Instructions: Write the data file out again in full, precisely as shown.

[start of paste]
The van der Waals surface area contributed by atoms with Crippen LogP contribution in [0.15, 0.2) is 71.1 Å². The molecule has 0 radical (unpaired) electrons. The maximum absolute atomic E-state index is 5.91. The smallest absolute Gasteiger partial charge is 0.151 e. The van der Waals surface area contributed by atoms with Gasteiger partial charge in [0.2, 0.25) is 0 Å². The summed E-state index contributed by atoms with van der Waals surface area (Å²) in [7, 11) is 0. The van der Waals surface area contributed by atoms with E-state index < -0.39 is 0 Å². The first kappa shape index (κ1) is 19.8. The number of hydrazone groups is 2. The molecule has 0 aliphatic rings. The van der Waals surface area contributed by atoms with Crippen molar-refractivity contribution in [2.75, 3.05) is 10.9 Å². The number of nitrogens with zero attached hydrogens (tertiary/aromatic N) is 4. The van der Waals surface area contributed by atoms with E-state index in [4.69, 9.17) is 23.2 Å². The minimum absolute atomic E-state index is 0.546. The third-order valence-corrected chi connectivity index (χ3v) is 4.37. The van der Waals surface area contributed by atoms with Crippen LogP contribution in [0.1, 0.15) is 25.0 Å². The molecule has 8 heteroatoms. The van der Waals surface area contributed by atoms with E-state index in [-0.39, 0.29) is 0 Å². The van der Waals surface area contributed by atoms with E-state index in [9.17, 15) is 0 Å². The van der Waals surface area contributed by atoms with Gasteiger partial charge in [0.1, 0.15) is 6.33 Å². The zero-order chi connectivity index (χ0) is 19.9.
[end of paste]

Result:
The van der Waals surface area contributed by atoms with Crippen LogP contribution in [0.15, 0.2) is 71.1 Å². The molecule has 0 radical (unpaired) electrons. The maximum absolute atomic E-state index is 5.91. The smallest absolute Gasteiger partial charge is 0.151 e. The van der Waals surface area contributed by atoms with Gasteiger partial charge in [0.2, 0.25) is 0 Å². The summed E-state index contributed by atoms with van der Waals surface area (Å²) in [7, 11) is 0. The van der Waals surface area contributed by atoms with E-state index < -0.39 is 0 Å². The first kappa shape index (κ1) is 19.8. The number of hydrazone groups is 2. The molecule has 0 aliphatic rings. The van der Waals surface area contributed by atoms with Crippen molar-refractivity contribution in [2.75, 3.05) is 10.9 Å². The number of nitrogens with zero attached hydrogens (tertiary/aromatic N) is 4. The van der Waals surface area contributed by atoms with E-state index in [4.69, 9.17) is 23.2 Å². The minimum absolute atomic E-state index is 0.546. The third-order valence-corrected chi connectivity index (χ3v) is 4.37. The van der Waals surface area contributed by atoms with Crippen LogP contribution in [0.1, 0.15) is 25.0 Å². The molecule has 8 heteroatoms. The van der Waals surface area contributed by atoms with E-state index in [-0.39, 0.29) is 0 Å². The van der Waals surface area contributed by atoms with E-state index in [9.17, 15) is 0 Å². The van der Waals surface area contributed by atoms with Gasteiger partial charge in [0.1, 0.15) is 6.33 Å². The zero-order chi connectivity index (χ0) is 19.9.